Infoscience

Journal article

Counting the cycles of light using a self-referenced optical microresonator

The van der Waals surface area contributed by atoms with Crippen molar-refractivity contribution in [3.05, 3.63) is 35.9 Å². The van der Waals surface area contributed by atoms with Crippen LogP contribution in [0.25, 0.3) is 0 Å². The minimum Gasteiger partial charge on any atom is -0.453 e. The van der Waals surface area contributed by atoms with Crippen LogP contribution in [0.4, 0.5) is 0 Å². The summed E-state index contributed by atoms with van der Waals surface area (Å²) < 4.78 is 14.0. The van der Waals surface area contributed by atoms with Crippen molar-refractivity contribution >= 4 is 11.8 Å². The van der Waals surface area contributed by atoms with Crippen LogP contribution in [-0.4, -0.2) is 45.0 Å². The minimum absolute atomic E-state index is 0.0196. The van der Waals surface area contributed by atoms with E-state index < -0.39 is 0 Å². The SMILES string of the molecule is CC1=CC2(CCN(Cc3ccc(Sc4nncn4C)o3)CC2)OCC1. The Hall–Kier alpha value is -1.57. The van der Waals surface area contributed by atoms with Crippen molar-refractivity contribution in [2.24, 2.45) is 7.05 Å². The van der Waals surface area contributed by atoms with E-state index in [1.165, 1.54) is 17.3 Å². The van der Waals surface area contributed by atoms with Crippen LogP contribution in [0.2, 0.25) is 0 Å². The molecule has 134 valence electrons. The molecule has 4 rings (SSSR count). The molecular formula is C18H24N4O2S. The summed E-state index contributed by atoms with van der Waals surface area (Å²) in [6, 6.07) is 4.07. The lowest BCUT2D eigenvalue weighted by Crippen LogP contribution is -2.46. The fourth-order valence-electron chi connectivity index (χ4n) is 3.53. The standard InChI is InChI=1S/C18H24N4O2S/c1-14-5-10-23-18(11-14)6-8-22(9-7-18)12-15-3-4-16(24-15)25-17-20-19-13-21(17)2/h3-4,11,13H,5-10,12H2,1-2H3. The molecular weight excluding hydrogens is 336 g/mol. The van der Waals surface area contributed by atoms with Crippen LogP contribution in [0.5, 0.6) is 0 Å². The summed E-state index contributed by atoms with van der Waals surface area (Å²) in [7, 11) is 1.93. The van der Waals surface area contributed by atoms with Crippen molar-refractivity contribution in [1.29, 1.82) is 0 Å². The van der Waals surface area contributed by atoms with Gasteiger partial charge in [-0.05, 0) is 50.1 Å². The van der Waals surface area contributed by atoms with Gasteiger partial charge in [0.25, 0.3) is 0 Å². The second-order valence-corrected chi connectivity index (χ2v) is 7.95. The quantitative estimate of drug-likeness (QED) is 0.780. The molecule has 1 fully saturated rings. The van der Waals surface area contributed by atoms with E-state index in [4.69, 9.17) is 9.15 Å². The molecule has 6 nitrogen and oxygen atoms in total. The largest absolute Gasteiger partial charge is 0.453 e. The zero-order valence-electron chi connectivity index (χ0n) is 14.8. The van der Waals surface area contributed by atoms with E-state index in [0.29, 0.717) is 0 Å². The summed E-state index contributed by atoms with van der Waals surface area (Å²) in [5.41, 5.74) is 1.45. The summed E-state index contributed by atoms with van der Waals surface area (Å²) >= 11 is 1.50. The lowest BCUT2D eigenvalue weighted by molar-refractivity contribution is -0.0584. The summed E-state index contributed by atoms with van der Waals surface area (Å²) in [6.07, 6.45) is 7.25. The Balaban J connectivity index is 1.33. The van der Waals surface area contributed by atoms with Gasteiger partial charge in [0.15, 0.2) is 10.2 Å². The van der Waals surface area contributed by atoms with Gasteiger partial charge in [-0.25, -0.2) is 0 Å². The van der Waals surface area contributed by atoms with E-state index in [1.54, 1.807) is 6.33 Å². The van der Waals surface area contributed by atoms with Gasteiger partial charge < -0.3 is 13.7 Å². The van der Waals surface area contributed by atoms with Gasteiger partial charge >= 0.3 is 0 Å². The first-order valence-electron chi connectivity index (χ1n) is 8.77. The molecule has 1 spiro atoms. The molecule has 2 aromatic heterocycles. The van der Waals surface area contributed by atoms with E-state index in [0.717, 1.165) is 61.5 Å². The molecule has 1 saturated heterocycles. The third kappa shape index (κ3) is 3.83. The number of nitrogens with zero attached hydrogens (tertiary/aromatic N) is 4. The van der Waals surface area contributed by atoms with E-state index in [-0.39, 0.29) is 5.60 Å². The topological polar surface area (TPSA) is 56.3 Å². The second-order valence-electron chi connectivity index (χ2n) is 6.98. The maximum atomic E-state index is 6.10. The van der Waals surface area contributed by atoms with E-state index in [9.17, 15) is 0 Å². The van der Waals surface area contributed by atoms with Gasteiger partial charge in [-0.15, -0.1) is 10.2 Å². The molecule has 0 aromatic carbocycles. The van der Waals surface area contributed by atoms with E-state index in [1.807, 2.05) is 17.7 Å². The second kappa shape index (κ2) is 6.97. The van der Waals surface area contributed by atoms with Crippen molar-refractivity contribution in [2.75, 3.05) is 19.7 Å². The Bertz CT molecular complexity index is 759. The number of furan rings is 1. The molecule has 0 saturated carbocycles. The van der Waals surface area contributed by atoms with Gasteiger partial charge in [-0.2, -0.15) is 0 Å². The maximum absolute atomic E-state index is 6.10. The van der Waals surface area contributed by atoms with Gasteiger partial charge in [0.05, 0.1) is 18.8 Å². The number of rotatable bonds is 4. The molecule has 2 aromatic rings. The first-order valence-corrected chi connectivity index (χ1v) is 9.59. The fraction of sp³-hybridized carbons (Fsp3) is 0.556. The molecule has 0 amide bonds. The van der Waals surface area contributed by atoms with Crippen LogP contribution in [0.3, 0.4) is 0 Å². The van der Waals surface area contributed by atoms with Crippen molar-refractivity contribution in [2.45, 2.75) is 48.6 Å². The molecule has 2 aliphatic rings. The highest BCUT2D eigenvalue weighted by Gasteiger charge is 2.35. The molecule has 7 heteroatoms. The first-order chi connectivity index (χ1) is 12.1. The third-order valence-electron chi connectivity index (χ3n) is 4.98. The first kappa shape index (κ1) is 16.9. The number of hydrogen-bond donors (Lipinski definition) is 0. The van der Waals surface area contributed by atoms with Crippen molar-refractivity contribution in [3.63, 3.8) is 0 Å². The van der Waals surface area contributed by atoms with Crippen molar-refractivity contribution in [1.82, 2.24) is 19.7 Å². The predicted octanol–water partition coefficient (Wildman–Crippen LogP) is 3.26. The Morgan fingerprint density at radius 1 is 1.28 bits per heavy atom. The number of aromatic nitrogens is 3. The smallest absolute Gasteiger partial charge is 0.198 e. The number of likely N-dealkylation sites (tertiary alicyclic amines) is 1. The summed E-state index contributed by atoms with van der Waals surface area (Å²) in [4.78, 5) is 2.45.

Phase coherently linking optical-to-radio frequencies with femtosecond mode-locked laser frequency combs has enabled counting the cycles of light and is the basis of optical clocks, absolute frequency synthesis, tests of fundamental physics, and improved spectroscopy. Using an optical microresonator frequency comb to establish a coherent link between optical and microwave frequencies will extend optical frequency synthesis and measurements to areas requiring compact form factor, on-chip integration, and comb line spacing in the microwave regime, including coherent telecommunications, astrophysical spectrometer calibration, or microwave photonics. Here we demonstrate a microwave-to-optical link with a microresonator. By using a temporal dissipative single soliton state in an ultrahigh-Q crystalline microresonator that is broadened in highly nonlinear fiber, an optical frequency comb is generated that is self-referenced, allowing us to phase coherently link a 190 THz optical carrier directly to a 14 GHz microwave frequency. Our work demonstrates that precision optical frequency measurements can be realized with compact high-Q microresonators. (C) 2015 Optical Society of America

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